April 1, 2013

Quaker Disownment and the Purcell Quilt

Family tradition attributes the 90 1/2 X 86 inch quilt shown below, and referred to by the family as the "Thistle Border Quilt", to Hannah Taylor Purcell (1816-1882).  It is finely hand-quilted in diagonal rows and cross-hatches in natural-colored thread.  Quilted flowers and leafy vines appear on the plain blocks that alternate with the blocks of nine-patch construction.  The 7 1/2 inch wide, thistle-print fabric that borders the quilt is rolled to the back to form a binding.

Purcell Nine-Patch with Thistle Border Quilt, circa 1830.  Photograph by
John Herr.  Private collection.
Hannah Taylor married Lott Purcell on September 12, 1833 in Loudoun County, Virginia.  Lott was reprimanded by Goose Creek Meeting for "marrying out of unity" to a non-member.  The couple later moved to Frederick County, Virginia, where Lott was subsequently disowned for being unwilling to "make any kind of satisfaction" or "acknowledge error" in the matter of his marriage.
Disownment was a common and frequent action taken by 19th century Meetings to express displeasurew with the behavior or actions of their members.  It is important to understand, however, that a Quaker disownment, while painful, was not a shunning.  It was the behavior, not the person, that Meetings wished to disown and these behaviors included such things as neglecting attendance at meetings, training in the militia, "frolicking and dancing", marrying outside of the faith, even simply attending a non-Quaker wedding.
As much as the practice was painfully abused, like most things Quaker it is important to look at specific times and circumstances.  According to a history of Hopewell Friends, persons "offending or failing to live up to the rules of discipline were under dealings by the monthly or business meeting, but might give satisfaction by signing a written statement that they had come to a 'sight' and 'sense' of their offenses and had experienced a true repentance.  That the individual might do this was in all cases the desire of the meeting."
Some disownments tore relationships apart.  Other times, even without a satisfactory resolution between an offender and a Meeting, the disowned could retain close connections with their Quaker friends and family.  In 1837, Lott Purcell's parents and siblings transferred their membership to Hopewell Monthly Meeting in Frederick County, Virginia, where Lott was enumerated as "Lot Pursell" in the U.S. Federal Census of 1840.  Lott died in 1850, leaving Hannah with many children (between six and eight in number according to various records).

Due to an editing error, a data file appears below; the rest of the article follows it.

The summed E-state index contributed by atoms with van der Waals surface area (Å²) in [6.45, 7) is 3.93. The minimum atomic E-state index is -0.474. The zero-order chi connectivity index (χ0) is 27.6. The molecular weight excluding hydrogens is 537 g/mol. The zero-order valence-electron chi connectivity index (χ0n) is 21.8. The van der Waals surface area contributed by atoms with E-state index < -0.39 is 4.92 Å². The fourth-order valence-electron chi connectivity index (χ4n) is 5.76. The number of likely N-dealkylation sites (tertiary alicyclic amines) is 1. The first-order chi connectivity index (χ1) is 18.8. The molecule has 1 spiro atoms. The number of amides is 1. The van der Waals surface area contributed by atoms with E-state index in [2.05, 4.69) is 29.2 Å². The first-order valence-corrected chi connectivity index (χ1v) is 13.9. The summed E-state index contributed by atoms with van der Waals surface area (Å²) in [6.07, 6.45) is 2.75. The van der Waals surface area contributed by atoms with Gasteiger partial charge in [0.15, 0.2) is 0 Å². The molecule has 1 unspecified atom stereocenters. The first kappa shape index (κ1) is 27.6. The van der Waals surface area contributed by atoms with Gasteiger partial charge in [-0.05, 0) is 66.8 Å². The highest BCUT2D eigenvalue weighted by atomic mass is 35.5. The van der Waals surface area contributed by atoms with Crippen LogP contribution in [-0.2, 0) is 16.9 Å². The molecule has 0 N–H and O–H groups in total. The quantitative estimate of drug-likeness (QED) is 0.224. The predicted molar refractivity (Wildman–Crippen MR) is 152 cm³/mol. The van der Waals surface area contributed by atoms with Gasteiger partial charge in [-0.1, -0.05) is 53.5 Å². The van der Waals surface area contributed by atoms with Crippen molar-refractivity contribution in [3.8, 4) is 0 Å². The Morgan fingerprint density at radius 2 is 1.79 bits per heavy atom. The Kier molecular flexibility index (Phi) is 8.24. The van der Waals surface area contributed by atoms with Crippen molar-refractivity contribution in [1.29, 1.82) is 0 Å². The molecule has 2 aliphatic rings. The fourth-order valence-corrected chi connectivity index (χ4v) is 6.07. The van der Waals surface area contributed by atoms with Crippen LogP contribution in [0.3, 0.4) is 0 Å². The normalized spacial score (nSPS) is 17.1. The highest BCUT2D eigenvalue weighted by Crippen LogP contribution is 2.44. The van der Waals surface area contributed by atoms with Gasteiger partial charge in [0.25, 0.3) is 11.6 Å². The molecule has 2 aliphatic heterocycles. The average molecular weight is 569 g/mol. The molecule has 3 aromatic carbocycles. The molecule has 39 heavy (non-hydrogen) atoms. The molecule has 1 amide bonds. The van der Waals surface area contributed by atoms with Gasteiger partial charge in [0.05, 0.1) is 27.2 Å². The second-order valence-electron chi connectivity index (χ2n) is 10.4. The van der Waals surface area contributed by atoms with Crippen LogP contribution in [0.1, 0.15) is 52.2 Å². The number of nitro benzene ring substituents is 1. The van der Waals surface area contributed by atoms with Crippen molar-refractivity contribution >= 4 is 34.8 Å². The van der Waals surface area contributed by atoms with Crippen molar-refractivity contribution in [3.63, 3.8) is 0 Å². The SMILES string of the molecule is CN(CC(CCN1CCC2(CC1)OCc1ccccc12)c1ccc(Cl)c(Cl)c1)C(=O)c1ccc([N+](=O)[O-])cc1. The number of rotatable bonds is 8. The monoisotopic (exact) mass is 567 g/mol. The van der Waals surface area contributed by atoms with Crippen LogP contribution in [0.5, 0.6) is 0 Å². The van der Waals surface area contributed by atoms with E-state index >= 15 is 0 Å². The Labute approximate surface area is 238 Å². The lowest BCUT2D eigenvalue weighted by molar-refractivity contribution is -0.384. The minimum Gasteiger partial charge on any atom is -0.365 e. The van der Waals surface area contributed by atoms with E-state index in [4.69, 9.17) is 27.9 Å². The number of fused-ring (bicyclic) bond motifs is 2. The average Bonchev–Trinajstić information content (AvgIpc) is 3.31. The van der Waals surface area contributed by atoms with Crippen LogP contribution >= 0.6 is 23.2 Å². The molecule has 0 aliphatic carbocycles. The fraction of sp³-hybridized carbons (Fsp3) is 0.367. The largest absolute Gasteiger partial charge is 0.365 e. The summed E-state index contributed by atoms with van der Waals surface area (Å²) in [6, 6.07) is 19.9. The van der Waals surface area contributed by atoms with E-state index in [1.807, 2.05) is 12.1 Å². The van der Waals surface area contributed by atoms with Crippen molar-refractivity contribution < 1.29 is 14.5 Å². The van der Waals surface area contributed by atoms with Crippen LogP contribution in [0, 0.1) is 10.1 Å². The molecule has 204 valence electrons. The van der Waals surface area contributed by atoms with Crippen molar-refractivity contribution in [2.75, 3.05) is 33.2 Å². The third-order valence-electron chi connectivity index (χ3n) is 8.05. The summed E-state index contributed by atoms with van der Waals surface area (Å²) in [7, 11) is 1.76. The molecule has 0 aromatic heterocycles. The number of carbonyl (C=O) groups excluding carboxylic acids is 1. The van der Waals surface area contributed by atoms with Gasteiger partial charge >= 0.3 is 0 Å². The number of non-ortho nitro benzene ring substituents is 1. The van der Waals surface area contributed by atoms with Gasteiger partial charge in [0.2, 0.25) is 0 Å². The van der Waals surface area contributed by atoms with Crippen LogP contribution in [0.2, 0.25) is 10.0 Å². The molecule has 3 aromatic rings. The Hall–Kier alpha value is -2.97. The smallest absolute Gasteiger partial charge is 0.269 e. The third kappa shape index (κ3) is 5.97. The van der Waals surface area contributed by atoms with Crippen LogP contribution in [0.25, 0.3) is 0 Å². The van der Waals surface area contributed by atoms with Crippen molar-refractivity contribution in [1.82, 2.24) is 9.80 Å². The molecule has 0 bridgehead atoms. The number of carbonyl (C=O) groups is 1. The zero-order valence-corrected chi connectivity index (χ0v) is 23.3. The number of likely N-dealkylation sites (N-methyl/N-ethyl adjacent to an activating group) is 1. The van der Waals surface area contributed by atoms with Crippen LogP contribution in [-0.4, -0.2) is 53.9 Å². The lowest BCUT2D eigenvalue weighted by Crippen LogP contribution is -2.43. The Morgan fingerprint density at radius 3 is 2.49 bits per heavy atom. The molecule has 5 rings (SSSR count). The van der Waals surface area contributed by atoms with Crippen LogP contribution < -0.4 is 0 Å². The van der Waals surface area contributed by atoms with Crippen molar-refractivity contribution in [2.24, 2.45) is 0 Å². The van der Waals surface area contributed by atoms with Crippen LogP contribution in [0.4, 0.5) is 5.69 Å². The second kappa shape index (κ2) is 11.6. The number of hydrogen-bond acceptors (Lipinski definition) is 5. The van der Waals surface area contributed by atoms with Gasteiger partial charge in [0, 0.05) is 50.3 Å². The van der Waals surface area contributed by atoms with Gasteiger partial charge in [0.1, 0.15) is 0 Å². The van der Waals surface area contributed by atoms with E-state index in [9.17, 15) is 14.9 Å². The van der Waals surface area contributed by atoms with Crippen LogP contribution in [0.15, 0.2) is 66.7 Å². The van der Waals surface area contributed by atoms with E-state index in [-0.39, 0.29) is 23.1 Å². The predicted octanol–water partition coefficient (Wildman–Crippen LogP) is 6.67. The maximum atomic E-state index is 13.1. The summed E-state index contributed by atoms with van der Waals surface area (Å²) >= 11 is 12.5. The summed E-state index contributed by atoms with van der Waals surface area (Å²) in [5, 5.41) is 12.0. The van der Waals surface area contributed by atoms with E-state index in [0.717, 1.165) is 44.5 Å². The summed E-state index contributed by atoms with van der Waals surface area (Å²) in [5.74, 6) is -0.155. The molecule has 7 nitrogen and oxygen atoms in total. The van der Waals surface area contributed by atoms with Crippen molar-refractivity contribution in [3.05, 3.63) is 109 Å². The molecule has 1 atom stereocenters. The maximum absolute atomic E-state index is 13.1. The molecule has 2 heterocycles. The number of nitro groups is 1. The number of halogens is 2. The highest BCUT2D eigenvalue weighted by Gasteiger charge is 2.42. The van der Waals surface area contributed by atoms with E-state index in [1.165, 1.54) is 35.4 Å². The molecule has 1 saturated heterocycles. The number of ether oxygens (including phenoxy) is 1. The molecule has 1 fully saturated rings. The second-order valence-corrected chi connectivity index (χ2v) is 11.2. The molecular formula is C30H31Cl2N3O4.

Interestingly, although they are not found in Quaker records following Lott's disownment, Hannah and Lott are both buried in a Quaker graveyard near the gravesites of Lott's parents and other family members.  The burial ground adjoins the former site of the Upper Ridge Meetinghouse on Apple Pie Ridge Road in Frederick County.
Upper Ridge Cemetery, Frederick County, Virginia.  Photograph by Mary
Holton Robare.
Gravestone of Hannah Taylor Purcell.  Photograph by
Mary Holton Robare.
Purcell Nine Patch with Thistle Border Quilt, detail.  Photograph by John Herr.
The Thistle Border Quilt attributed to Hannah is the oldest of several quilts made over a span of three generations that were handed down to descendants.  One hundred and eighty years after it was made, the family considered it a "Quaker quilt".
Hinshaw, William Wade.  Encyclopedia of American Quaker Genealogy, Vol. VI (Virginia).  Ann Arbor, MI: Edwards Brothers, 1946.
(c)  Lynda Salter Chenoweth and Mary Holton Robare, 2013.


  1. Interesting, this disownement, but rather sad?! Nice little nine-patch - thanks for the post!

  2. Very interesting! Especially for me because Arden, where I believe our quilts were made, is at the foot of North Mountain in WV, which runs into Apple Pie Ridge in Virginia! Perhaps this family was acquainted with the Quakers who gave Apple Pie Ridge it's name.

    1. Please get in touch with us at lchen@saber.net. We would like to learn more about your quilts! Thanks, Lynda & Mary

  3. This practice was common in the early Presbyterian churches in the South too. Not called "disownment," but the offending member was not eligible to take communion and membership was nullified unless and until reformation was evident. Because the church community generally was the only community, ex-communication was serious business. The things that weakened the Presbyterian Church's hold were the Great Awakenings of the early 19th-century and hormones. The Awakenings were anti-rational, and the huge camp meetings that were their vehicle were charged with emotion. Young people who otherwise never would have met came together under these highly emotional conditions, and many married outside their church communities. Families were loath to have their children criticized or ex-communicated, and they often left the church. During this time the Baptist and Methodist churches nabbed many a Presbyterian and grew to be the most numerous churches in the South. Neither emphasized the need for literacy and formal theological study for ministers, and of course, the Presbyterian Church saw both as necessary.

    1. Thanks, Gaye, for this interesting information.